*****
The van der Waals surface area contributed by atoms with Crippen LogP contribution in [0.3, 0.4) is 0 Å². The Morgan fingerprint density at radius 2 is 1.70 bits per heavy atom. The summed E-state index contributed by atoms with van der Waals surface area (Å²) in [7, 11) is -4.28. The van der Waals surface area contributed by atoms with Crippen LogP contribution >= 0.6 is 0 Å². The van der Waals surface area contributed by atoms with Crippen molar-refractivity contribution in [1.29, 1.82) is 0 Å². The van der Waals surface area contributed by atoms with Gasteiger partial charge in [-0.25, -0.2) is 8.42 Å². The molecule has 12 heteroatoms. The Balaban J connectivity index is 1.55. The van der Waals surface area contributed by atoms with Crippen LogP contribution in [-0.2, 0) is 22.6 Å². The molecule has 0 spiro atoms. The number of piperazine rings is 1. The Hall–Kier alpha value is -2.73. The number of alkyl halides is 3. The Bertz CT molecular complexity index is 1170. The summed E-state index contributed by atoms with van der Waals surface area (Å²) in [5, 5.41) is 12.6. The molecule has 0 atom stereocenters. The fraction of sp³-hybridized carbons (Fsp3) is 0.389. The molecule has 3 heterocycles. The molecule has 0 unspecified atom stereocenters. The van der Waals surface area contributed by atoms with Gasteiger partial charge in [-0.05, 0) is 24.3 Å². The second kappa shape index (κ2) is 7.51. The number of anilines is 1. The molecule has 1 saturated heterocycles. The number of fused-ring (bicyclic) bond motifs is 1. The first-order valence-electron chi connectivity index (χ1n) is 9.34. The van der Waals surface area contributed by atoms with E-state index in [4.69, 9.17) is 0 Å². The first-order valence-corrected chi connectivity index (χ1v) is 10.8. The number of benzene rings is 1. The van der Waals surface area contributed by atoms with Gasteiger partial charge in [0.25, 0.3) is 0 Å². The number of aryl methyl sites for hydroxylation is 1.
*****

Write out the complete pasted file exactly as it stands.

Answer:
The van der Waals surface area contributed by atoms with Crippen LogP contribution in [0.3, 0.4) is 0 Å². The Morgan fingerprint density at radius 2 is 1.70 bits per heavy atom. The summed E-state index contributed by atoms with van der Waals surface area (Å²) in [7, 11) is -4.28. The van der Waals surface area contributed by atoms with Crippen LogP contribution >= 0.6 is 0 Å². The van der Waals surface area contributed by atoms with Crippen molar-refractivity contribution in [1.29, 1.82) is 0 Å². The van der Waals surface area contributed by atoms with Gasteiger partial charge in [-0.25, -0.2) is 8.42 Å². The molecule has 12 heteroatoms. The Balaban J connectivity index is 1.55. The van der Waals surface area contributed by atoms with Crippen LogP contribution in [-0.2, 0) is 22.6 Å². The molecule has 0 spiro atoms. The number of piperazine rings is 1. The Hall–Kier alpha value is -2.73. The number of alkyl halides is 3. The Bertz CT molecular complexity index is 1170. The summed E-state index contributed by atoms with van der Waals surface area (Å²) in [5, 5.41) is 12.6. The molecule has 0 atom stereocenters. The fraction of sp³-hybridized carbons (Fsp3) is 0.389. The molecule has 3 heterocycles. The molecule has 0 unspecified atom stereocenters. The van der Waals surface area contributed by atoms with Gasteiger partial charge in [-0.05, 0) is 24.3 Å². The second kappa shape index (κ2) is 7.51. The number of anilines is 1. The molecule has 1 saturated heterocycles. The number of fused-ring (bicyclic) bond motifs is 1. The first-order valence-electron chi connectivity index (χ1n) is 9.34. The van der Waals surface area contributed by atoms with E-state index in [4.69, 9.17) is 0 Å². The first-order valence-corrected chi connectivity index (χ1v) is 10.8. The number of benzene rings is 1. The van der Waals surface area contributed by atoms with Gasteiger partial charge in [0.25, 0.3) is 0 Å². The number of aryl methyl sites for hydroxylation is 1.